From tortoise shells to sheep intestine, linen sheaths to lamb skin, condoms have been in use for hundreds of years. But since latex was invented in 1920, no major innovation has changed they way we manufacture condoms.
Worldwide, 15 billion condoms are produced every year with 750 million estimated users, and that number is only expected to increase as condoms become more widely available in developing countries.
By the mid 1990s fear of AIDS was in decline, and the use of condoms in developed countries started to decline as well. The Grand Challenges call for proposal wants someone to invent a condom that people will actually want to use — by preserving or enhancing pleasure.
"The primary drawback from the male perspective is that condoms decrease pleasure as compared to no condom, creating a trade-off that many men find unacceptable, particularly given that the decisions about use must be made just prior to intercourse.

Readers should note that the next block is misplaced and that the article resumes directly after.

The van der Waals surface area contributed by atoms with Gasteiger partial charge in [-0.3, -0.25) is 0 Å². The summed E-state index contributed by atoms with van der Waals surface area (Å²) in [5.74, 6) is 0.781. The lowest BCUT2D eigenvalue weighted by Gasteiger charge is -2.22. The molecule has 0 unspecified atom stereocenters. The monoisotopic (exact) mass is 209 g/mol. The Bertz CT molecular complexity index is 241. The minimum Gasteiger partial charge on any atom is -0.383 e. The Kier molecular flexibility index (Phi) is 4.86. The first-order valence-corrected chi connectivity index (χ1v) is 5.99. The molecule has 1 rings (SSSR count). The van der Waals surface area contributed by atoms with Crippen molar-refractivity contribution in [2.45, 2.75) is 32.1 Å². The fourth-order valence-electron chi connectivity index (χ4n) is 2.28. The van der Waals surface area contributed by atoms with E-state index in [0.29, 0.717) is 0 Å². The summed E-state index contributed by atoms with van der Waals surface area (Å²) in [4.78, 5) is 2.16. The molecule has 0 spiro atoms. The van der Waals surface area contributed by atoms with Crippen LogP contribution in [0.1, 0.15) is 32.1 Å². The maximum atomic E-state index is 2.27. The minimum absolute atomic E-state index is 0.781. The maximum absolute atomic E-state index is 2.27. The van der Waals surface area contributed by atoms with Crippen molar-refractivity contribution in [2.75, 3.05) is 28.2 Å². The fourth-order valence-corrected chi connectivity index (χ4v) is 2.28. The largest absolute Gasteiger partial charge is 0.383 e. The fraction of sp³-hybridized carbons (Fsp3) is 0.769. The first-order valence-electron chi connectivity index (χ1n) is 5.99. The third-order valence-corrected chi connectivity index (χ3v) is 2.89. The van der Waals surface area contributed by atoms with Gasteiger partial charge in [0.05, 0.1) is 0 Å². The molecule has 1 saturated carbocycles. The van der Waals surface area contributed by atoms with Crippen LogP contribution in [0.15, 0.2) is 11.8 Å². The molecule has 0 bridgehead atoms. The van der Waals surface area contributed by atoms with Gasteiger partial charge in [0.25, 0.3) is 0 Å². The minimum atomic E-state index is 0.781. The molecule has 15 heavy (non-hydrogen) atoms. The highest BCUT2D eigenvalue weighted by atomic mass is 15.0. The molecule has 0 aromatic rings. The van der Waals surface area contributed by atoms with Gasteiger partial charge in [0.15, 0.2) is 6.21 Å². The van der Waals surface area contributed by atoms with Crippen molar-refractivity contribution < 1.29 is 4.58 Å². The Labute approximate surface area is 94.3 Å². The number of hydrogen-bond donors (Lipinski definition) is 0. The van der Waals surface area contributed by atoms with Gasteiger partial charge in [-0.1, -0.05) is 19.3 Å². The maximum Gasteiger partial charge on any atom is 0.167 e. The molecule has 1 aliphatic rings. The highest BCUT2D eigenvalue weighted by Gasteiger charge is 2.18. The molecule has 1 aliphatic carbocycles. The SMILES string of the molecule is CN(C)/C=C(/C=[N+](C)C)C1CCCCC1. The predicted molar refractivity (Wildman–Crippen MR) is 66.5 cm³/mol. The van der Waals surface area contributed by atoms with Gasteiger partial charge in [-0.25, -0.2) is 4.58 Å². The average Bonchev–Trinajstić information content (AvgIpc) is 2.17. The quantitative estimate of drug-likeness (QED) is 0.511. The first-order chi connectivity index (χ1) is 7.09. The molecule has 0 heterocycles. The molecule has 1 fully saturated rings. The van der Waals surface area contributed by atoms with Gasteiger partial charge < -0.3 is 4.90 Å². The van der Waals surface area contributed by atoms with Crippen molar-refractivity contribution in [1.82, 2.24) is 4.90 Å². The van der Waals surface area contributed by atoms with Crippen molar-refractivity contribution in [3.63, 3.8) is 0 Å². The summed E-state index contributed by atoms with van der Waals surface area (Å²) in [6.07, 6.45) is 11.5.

Material science and our understanding of neurobiology has undergone revolutionary transformation in the last decade yet that knowledge has not been applied to improve the product attributes of one of the most ubiquitous and potentially underutilized products on earth."
The Gates Foundation is putting up $100,000 for the winning proposal to move forward into design, testing and manufacture.